April 19, 2012
Why I think defendants should win "fight about competing background rules" in Hill and Dorsey
Despite lots of travels and other commitments, I have had time now to review and reflect on the SCOTUS oral arguments earlier this week in the Fair Sentencing Act pipeline cases Hill and Dorsey (basics here, transcript here). Though many parts of the argument merit discussion, here I will focus upon Miguel Estrada's crisp and spot-on statement that these cases ultimately are a "fight about competing background rules." Specifically, I will explain why I think, as a matter of both doctrine and policy, FSA defendants ought to win the fight in this particular setting where all the FSA does is lower the trigger quantities of crack for applicable mandatory minimum prison terms.
Here I must start by channeling my inner Blackstone to note that the common-law abatement doctrine meant that even if and when a criminal statute was amended to increase penalties, the "background rule" was that defendants could not even be prosecutedfor criminal behaviors that took place prior to this statutory change. So, for anyone drawn to common-law rules, and especially for those who believe in the statutory interpretation canon that statutes in derogation of the common law should be narrowly construed, the defendants have the common-law background in their favor.
Of course, Congress in 1871 passed the "Savings Statute" which reverses this common-law background rule with a new background rule providing that the "repeal of any statute shall not have the effect to release or extinguish any penalty, forfeiture, or liability incurred under such statute, unless the repealing Act shall so expressly provide, and such statute shall be treated as still remaining in force for the purpose of sustaining any proper action or prosecution for the enforcement of such penalty, forfeiture, or liability." This statute sets out what might be called the Savings background rule and it is the rule that Estrada as the SCOTUS-appointed amicus argues should mean the defendants lose in Hill and Dorsey.
Notably, this Savings background rule has some indisputable import in these cases: absent this background rule, the common-law abatement doctrine would mean the defendants in Hill and Dorsey could not even be prosecuted for their crack offenses! But nobody has argued that these defendants should now get this common-law windfall and be free of "any penalty, forfeiture, or liability" for their pre-FSA conduct. Rather the dispute in these cases is whether they should be subject at a post-FSA sentencing to the pre-FSA mandatory minimum triggering levels for certain long prison terms for minor crack offenses. And, as SCOTUS interpretation of the Savings background rule states, we are to look to the express text and the necessary implications of the new statute to figure out what laws apply to crack defendants being sentenced now.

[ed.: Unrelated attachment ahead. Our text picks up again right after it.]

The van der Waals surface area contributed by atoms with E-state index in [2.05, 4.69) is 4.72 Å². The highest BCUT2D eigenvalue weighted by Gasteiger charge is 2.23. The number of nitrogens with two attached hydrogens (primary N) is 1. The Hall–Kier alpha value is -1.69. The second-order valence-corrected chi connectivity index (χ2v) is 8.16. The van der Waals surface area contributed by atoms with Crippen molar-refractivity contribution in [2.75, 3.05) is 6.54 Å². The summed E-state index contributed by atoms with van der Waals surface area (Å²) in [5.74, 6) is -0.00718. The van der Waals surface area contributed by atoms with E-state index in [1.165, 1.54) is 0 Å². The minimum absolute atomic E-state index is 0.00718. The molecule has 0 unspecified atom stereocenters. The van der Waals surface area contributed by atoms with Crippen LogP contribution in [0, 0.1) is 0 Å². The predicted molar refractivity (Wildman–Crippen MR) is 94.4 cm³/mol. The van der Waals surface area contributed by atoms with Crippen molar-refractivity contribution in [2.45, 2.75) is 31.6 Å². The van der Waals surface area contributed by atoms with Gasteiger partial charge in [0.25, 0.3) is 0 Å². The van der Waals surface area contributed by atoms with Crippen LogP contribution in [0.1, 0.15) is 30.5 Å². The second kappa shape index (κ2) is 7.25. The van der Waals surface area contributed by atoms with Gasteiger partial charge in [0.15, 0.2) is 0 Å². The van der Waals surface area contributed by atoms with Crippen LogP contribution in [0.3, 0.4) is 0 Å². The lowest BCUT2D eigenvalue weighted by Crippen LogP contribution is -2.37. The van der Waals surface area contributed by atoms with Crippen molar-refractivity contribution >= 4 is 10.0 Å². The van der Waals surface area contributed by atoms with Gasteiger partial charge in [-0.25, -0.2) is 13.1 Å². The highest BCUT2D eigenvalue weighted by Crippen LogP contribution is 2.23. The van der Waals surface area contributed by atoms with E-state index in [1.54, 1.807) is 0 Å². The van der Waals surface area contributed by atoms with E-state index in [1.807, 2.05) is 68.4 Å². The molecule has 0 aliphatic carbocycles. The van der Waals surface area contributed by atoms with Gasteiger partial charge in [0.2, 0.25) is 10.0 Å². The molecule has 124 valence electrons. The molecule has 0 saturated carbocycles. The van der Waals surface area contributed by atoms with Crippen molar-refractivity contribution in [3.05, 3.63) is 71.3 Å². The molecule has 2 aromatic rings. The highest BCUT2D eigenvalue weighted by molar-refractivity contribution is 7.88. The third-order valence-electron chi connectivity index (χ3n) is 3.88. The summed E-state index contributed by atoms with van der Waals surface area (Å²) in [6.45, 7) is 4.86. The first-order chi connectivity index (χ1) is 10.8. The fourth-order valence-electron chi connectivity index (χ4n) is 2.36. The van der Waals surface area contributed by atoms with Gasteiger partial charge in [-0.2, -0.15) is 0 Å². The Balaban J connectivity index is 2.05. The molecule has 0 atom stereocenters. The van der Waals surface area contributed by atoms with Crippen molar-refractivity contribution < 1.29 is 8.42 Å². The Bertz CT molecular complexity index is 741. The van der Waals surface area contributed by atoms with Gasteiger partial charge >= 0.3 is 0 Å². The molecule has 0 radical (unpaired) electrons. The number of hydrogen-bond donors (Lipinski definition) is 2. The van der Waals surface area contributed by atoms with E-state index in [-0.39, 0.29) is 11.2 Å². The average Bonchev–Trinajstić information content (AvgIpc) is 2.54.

Here is where the defendants can and have stressed another background rule, namely the Sentencing Reform Act's key provision, 18 U.S.C. § 3553(a)(4)(ii), which calls for sentencing courts to apply the guidelines sentencing law "in effect on the date the defendant is sentenced." This statutory provision is, functionally, an express reversal by Congress of the Savings background rule for sentencing purposes under modern guideline reforms.
Congress in the FSA failed to include a specific provision referencing either the Savings background rule or the SRA law-in-effect-at-date-of-sentencing background rule. But the SRA background rule would seem to be closer in both time and relevance to the FSA's new sentencing provisions AND all major crack offenders are necessarily getting the benefit of the SRA background rule (i.e., they are getting sentenced based on the reduced 18:1 crack sentencing provisions) because the guidelines and not the old (or new) mandatory minimums frame/define the sentences they realistically face. It seems very weird to think Congress wanted the Savings background rule to sting lesser crack offenders, while the SRA background rule would benefit only more serious offenders.
In addition, the SRA has another important background rule, namely that sentencing judges are always required in every case to impose sentences "sufficient, but not greater than necessary" to achieve the purposes of punishment in the SRA. This additional "background rule" ensures defendants should not get any "sentencing windfall" from application of the new provisions of the FSA, but rather these provisions will merely allow judges to no longer be compelled (by now repealed mandatory minimums) to impose sentences for low-level crack offenders that they think are "greater than necesary" (a view Congress and the President has embraced as evidenced by the FSA's passage).
Further still, I think statutory construction canons like the rule of lenity and constitutional doubt provide still further "background rules" for an interpretation of the FSA to favor the defendants here. Indeed, the very fact that SCOTUS had to appoint an amicus to make an argument for the Savings background rule and nobody else (including no member of Congress) has urged that background rule to prevail further contributes to my (admittedly biased) view that the defendants should win this "fight about competing background rules" in Hill and Dorsey.
A few recent posts on these SCOTUS cases:
- SCOTUS to review FSA pipeline issue via Dorsey and Hill grants